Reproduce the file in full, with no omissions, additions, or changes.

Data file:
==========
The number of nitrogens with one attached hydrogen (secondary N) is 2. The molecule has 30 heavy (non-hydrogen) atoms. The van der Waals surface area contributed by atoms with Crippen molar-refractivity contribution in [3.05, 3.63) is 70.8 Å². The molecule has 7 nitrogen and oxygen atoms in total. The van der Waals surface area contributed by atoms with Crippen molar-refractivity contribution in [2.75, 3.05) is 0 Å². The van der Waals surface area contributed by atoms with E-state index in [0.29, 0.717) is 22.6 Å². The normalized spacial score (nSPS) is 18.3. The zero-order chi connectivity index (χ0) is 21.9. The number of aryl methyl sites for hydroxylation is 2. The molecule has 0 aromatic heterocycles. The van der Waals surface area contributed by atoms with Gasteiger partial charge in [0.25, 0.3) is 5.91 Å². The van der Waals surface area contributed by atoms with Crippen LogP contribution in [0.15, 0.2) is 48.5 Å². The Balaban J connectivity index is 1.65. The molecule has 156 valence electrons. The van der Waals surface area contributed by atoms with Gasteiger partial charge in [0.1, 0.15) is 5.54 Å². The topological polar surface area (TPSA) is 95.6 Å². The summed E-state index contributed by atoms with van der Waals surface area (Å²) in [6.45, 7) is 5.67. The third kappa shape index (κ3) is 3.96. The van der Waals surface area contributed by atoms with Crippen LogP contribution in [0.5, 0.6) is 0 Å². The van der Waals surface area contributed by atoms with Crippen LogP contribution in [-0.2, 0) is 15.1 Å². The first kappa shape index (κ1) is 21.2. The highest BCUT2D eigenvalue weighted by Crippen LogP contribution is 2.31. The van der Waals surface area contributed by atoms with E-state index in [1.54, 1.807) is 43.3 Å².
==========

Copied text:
The number of nitrogens with one attached hydrogen (secondary N) is 2. The molecule has 30 heavy (non-hydrogen) atoms. The van der Waals surface area contributed by atoms with Crippen molar-refractivity contribution in [3.05, 3.63) is 70.8 Å². The molecule has 7 nitrogen and oxygen atoms in total. The van der Waals surface area contributed by atoms with Crippen molar-refractivity contribution in [2.75, 3.05) is 0 Å². The van der Waals surface area contributed by atoms with E-state index in [0.29, 0.717) is 22.6 Å². The normalized spacial score (nSPS) is 18.3. The zero-order chi connectivity index (χ0) is 21.9. The number of aryl methyl sites for hydroxylation is 2. The molecule has 0 aromatic heterocycles. The van der Waals surface area contributed by atoms with Gasteiger partial charge in [0.25, 0.3) is 5.91 Å². The van der Waals surface area contributed by atoms with Crippen LogP contribution in [0.15, 0.2) is 48.5 Å². The Balaban J connectivity index is 1.65. The molecule has 156 valence electrons. The van der Waals surface area contributed by atoms with Gasteiger partial charge in [0.1, 0.15) is 5.54 Å². The topological polar surface area (TPSA) is 95.6 Å². The summed E-state index contributed by atoms with van der Waals surface area (Å²) in [6.45, 7) is 5.67. The third kappa shape index (κ3) is 3.96. The van der Waals surface area contributed by atoms with Crippen LogP contribution in [0.5, 0.6) is 0 Å². The van der Waals surface area contributed by atoms with Crippen LogP contribution in [-0.2, 0) is 15.1 Å². The first kappa shape index (κ1) is 21.2. The highest BCUT2D eigenvalue weighted by Crippen LogP contribution is 2.31. The van der Waals surface area contributed by atoms with E-state index in [1.54, 1.807) is 43.3 Å².